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The University of Southampton

Unpicking the language of love

Published: 14 February 2018
dicentra bleeding heart flower

Researchers in the Faculty of Humanities have been uncovering the many faces of love through the ages and around the world, from medieval love lyrics, to romance on film, to sex, marriage and monogamy over time.

Visiting fellow Dr Amanda Holton has been exploring early English love-poetry. Her work on the language of love in medieval and sixteenth-century poems unpicks the relationship between rhyme-words and the presentation of love in poetic language.

Dr Holton challenges the assumption that meaning comes before form: that poets decide what they want to say and then pour that content into the vessel of a poetic form, and find rhymes which fit around what they want to say. She argues that this is the wrong way round. There is a core of rhyme-words which are extremely popular in love-poetry. Once a rhyme-word is chosen, the poet is unavoidably led towards certain other words and concepts simply because they just so happen to rhyme with the original word, so the arbitrary availability of rhyming words helps to dictate the content of the poem and the experience of love. The limited rhyme-resources of English essentially render certain clusters of words and ideas almost inevitable, and generate a particular take on love.

For example, the concept of the ‘pain’ of love is commonly used in medieval love poetry, leading to the rhymes 'attain', 'obtain' and 'gain'. As a consequence poets are strongly drawn into the idea that feeling pain earns the lover the right to get what he wants.

A large number of other rhyme-words available relate to power and status: ‘sovereign’, ‘disdain’, ‘restrain’, ‘retain’, and ‘constrain’, often used to characterise the object of the poet’s affection and her power over him, while ‘(in) vain’, ‘(cannot) refrain’ and ‘remain’ repeatedly construct the lover’s powerlessness and helplessness.

Pain is also strongly linked with the word ‘complain’. Without pain, not only would the lover lack self-definition, he would also have nothing to say; pain is the stimulus for verbal expression and, by extension, for composing poetry, and this close relationship between pain and utterance is arguably triggered by the arbitrary fact of pain and complain happening to rhyme.

Over time the Valentine’s poem has become a staple of romantic language, evolving in response to societal and cultural changes. Professor Dan Brown’s research on the place of women in Victorian science has uncovered the genre of the scientific ‘mock valentine’, a parodic genre that blends science with traditional romance tropes.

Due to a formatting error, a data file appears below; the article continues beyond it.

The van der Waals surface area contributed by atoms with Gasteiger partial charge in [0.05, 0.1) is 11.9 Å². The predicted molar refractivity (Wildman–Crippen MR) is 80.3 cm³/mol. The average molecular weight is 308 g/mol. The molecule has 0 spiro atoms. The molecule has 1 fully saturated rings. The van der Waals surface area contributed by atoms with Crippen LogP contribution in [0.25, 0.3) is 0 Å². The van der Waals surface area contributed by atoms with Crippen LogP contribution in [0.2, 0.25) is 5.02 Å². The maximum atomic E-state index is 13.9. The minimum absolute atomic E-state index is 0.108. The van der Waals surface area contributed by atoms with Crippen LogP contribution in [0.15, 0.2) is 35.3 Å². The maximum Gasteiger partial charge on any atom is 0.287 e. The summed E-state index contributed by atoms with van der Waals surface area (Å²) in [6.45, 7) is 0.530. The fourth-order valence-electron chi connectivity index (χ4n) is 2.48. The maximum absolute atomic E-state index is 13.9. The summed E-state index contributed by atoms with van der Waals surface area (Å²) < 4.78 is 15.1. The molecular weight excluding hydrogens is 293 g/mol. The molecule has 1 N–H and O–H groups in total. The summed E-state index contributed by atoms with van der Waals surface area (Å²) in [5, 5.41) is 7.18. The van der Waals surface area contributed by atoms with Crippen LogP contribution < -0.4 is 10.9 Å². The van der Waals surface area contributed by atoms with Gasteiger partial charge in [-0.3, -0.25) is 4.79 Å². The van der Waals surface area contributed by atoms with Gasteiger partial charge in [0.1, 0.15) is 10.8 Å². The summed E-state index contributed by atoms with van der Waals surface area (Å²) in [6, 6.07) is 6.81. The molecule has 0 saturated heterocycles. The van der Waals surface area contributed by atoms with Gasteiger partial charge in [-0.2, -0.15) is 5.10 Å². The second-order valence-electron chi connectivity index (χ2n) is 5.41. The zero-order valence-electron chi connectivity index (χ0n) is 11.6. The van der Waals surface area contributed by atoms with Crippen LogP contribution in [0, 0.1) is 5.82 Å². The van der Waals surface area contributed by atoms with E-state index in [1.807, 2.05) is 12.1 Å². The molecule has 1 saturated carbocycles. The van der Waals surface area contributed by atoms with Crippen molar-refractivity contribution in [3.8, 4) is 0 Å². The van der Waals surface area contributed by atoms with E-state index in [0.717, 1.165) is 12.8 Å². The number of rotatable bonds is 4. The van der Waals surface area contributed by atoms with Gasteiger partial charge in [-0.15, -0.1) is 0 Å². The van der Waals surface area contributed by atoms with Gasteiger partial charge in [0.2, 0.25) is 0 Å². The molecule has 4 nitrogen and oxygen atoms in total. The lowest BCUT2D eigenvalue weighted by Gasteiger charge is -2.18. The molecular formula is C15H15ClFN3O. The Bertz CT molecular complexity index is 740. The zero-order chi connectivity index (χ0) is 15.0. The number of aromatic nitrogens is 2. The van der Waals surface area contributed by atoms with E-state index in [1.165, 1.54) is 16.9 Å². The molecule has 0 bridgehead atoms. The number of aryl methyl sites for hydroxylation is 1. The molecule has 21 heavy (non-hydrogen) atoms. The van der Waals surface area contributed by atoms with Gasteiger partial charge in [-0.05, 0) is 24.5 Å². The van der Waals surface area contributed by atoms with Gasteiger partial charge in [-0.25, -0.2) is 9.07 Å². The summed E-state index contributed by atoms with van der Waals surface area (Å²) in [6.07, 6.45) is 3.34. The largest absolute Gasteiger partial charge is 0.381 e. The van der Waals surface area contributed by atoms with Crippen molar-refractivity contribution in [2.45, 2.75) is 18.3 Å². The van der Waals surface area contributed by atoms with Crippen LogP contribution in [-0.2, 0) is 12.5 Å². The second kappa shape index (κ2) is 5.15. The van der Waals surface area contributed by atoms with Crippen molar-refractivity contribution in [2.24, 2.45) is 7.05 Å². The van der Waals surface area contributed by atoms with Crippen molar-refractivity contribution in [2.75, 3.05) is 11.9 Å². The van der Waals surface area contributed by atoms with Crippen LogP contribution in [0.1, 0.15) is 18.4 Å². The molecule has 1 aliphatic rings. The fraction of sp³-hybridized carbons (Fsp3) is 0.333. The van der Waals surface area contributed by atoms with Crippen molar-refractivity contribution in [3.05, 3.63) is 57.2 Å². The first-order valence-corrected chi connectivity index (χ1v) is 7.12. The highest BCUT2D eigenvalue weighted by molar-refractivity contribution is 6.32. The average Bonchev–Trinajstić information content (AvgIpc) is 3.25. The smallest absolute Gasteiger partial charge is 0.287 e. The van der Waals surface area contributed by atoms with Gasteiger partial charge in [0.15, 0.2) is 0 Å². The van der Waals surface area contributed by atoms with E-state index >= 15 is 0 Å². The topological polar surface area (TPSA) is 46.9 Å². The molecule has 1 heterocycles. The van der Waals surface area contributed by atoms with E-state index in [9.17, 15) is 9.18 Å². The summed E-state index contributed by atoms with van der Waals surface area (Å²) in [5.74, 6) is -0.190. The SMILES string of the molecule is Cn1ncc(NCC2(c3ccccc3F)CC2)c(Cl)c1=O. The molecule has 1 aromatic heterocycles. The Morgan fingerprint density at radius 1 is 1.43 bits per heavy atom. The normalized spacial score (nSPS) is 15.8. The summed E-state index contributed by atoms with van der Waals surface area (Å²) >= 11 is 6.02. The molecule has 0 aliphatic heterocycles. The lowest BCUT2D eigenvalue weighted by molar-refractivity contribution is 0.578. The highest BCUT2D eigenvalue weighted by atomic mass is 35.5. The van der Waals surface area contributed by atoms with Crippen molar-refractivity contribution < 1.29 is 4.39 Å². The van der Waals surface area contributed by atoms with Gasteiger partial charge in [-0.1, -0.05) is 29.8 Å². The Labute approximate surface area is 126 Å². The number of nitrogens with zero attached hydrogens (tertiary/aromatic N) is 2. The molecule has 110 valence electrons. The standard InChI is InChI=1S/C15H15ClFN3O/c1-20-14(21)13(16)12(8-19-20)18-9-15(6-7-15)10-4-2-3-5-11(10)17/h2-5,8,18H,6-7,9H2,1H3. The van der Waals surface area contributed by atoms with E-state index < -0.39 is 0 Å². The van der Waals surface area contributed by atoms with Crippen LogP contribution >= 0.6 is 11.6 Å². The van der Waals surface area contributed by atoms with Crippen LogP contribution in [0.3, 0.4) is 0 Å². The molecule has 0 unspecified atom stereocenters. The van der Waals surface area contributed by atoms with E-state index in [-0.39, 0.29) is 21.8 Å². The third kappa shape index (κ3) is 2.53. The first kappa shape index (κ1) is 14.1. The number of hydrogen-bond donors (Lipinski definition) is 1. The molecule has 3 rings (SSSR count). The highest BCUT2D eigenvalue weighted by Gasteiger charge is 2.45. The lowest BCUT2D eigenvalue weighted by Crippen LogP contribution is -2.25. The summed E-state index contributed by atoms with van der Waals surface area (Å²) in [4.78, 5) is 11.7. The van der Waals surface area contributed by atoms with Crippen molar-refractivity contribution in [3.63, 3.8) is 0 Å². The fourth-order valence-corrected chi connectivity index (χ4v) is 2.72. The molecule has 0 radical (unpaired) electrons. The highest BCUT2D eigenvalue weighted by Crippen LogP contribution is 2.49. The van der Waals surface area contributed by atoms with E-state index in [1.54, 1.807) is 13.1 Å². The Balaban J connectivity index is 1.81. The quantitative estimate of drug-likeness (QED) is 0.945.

Electric Valentine: Telegraph Clerk ♂ to Telegraph Clerk ♀
by James Clerk Maxwell

 "The tendrils of my soul are twined
     With thine, though many a mile apart;
And thine in close-coiled circuits wind
     Around the needle of my heart.

 "Constant as Daniell, strong as Grove;
     Ebullient through its depths like Smee;
  My heart pours forth its tide of love,
And all its circuits close in thee.

"O tell me, when along the line
    From my full heart the message flows,
 What currents are induced in thine?
    One click from thee will end my woes."

Through many an Ohm the Weber flew,
     And clicked this answer back to me, ---
"I am thy Farad, staunch and true,
Charged to a Volt with love for thee."

This 1872 poem by the physicist James Clerk Maxwell mischievously combines the female-gendered love romance of the Valentine poem with the conventionally masculine romance of science and technology. Designated quasi-mathematically as ♂ and ♀, simple functions of gender and sexuality, the lovers are represented as cyborgs, integral to the instrument they operate. The batteries, galvanometer and wires of the telegraph are accordingly identified with their hearts and nerves. Building upon recent discoveries that found electric current conducted by nerve tissue, the poem suggests that passionate love is informed, perhaps even determined, by involuntary nerve impulses, and that all can all be measured by such electrical values as Ohms, Webers, and Farads.


More related research:

Dr Fiona Woollard has been working on the philosophy of sex and despite the philosophical puzzle presented by the idea of staying with one partner for life, make the case for fidelity in her article ‘in defence of monogamy’.

Dr Devorah Baum explores the question ‘What Kind of Love Do We Need?’ and examines ‘mother love’ and Judaism as part of her new book Feeling Jew(ish).

Dr Niamh Cullen charts the history of love, relationships and marriage in Italy throughout the 1950s and 60s. Her work with diaries and memoirs explores how ordinary emotions, attitudes and experiences were impacted by the transition from a rural society to an urban, consumer society.  Her recent article explores 'the jealous Latin lover' in Italian culture.

Dr Louis Bayman explores how romance plots are captured in Italian cinema.

Dr Brian McElwee will give a talk at Southampton City Art Gallery on 3rd March exploring the question Who and what should we love, and how much? In the course of the event he will strive to answer questions including:

  • Is it really possible to love everyone?
  • Should we really aspire to love everyone equally?
  • Do we have any choice in the things and people that we love?
  • Should we strive to proportion our love for each person and thing to the degree to which they possess loveable features?
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